Types of Diabetes

There are multiple diagnoses for different levels of insulin resistance or lack of insulin production.

Each type is different and has different causes, but they all result in the same thing- a higher than normal blood glucose level, and potential for long term health risks.

Pre-diabetes

Pre-diabetes describes a state that causes someone to be at a higher risk for developing type 2 diabetes. It is diagnosed by the slightly higher than normal blood glucose level and without treatment it is linked to a future development of diabetes. If you are diagnosed with pre-diabetes, making lifestyle changes such as increasing activity levels and losing 7% of your body weight can prevent diabetes from developing. It's a good idea for everyone over the age of 45 to have routine blood glucose tests during a yearly checkup!

Type 1 Diabetes

Type 1 diabetes is caused when the beta cells in the pancreas stop producing insulin. Since the pancreas will no longer create insulin, insulin injections are necessary. People are generally diagnosed with this type during childhood or adolescence, but it can develop at any age.

Type 2 Diabetes

Type 2 diabetes occurs when a person is not producing enough insulin, or when a person's body is not responding properly to the amount of insulin he or she is producing. This can occur due to genetic causes or because of excess weight and a lack of physical activity. Various treatments exist for type 2 diabetes and are often used together. They can include lifestyle management through diet and exercise, medications, and insulin injections.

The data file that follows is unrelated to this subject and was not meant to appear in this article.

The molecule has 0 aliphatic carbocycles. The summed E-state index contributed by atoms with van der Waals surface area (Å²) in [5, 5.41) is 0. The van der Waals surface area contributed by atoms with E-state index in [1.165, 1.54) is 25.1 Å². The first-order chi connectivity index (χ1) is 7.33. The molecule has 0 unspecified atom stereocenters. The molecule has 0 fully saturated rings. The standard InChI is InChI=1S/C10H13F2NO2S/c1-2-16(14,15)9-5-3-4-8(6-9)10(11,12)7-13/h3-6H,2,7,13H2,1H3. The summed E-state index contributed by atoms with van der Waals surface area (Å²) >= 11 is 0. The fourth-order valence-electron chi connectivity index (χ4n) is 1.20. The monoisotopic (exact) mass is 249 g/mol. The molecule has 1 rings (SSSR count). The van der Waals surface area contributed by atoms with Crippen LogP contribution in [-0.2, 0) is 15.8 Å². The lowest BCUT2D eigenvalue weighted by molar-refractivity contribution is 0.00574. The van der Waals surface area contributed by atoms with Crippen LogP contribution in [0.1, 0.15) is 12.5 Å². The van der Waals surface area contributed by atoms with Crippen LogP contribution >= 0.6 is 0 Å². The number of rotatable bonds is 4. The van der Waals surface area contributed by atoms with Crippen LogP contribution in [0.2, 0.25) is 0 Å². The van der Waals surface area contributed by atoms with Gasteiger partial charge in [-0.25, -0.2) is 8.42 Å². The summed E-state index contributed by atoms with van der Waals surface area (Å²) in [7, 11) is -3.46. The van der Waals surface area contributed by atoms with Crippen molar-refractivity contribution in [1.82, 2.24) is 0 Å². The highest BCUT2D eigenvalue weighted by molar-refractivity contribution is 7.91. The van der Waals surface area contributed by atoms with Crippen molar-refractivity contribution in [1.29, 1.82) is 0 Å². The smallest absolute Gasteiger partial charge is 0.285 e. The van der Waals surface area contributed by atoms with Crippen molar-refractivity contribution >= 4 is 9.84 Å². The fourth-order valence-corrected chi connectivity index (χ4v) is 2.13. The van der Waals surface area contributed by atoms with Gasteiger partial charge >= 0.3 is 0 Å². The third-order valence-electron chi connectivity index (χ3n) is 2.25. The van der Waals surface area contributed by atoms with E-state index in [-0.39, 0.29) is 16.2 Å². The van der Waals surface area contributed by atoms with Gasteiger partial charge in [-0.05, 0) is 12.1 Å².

Gestational Diabetes

The onset for gestational diabetes occurs during pregnancy. An increase in hormones can cause the increase in blood glucose, and this often will go away once the baby is born. Being over the age of 25, being overweight, having a family history of the disease, giving birth to a baby weighing more than 9 pounds, and having high blood pressure increases your risk for having gestational diabetes. If you are diagnosed with gestational diabetes, you are more likely to later be diagnosed with Type 2 diabetes, if not controlled.

While these are all different types of diabetes that occur for different reasons, they all cause high blood glucose and should be managed accordingly with diet, exercise, and medical treatment.